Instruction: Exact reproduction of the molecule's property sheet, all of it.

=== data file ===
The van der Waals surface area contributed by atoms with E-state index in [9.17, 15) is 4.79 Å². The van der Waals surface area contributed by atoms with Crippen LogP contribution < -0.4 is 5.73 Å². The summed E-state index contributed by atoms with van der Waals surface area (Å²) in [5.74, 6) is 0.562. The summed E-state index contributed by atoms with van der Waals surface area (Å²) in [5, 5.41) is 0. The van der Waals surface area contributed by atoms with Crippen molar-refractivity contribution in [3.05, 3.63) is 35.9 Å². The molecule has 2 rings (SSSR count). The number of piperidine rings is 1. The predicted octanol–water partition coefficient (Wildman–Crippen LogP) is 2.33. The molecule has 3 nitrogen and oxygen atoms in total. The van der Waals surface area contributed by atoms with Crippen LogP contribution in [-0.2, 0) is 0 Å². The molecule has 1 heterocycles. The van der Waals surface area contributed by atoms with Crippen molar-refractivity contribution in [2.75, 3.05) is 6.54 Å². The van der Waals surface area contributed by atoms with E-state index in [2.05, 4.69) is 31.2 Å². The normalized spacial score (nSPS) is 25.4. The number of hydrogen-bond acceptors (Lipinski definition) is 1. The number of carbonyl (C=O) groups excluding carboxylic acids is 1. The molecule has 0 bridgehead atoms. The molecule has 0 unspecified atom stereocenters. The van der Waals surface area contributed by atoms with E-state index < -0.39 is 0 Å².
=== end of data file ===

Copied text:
The van der Waals surface area contributed by atoms with E-state index in [9.17, 15) is 4.79 Å². The van der Waals surface area contributed by atoms with Crippen LogP contribution < -0.4 is 5.73 Å². The summed E-state index contributed by atoms with van der Waals surface area (Å²) in [5.74, 6) is 0.562. The summed E-state index contributed by atoms with van der Waals surface area (Å²) in [5, 5.41) is 0. The van der Waals surface area contributed by atoms with Crippen molar-refractivity contribution in [3.05, 3.63) is 35.9 Å². The molecule has 2 rings (SSSR count). The number of piperidine rings is 1. The predicted octanol–water partition coefficient (Wildman–Crippen LogP) is 2.33. The molecule has 3 nitrogen and oxygen atoms in total. The van der Waals surface area contributed by atoms with Crippen LogP contribution in [-0.2, 0) is 0 Å². The molecule has 1 heterocycles. The van der Waals surface area contributed by atoms with Crippen molar-refractivity contribution in [2.75, 3.05) is 6.54 Å². The van der Waals surface area contributed by atoms with E-state index in [2.05, 4.69) is 31.2 Å². The normalized spacial score (nSPS) is 25.4. The number of hydrogen-bond acceptors (Lipinski definition) is 1. The number of carbonyl (C=O) groups excluding carboxylic acids is 1. The molecule has 0 bridgehead atoms. The molecule has 0 unspecified atom stereocenters. The van der Waals surface area contributed by atoms with E-state index < -0.39 is 0 Å².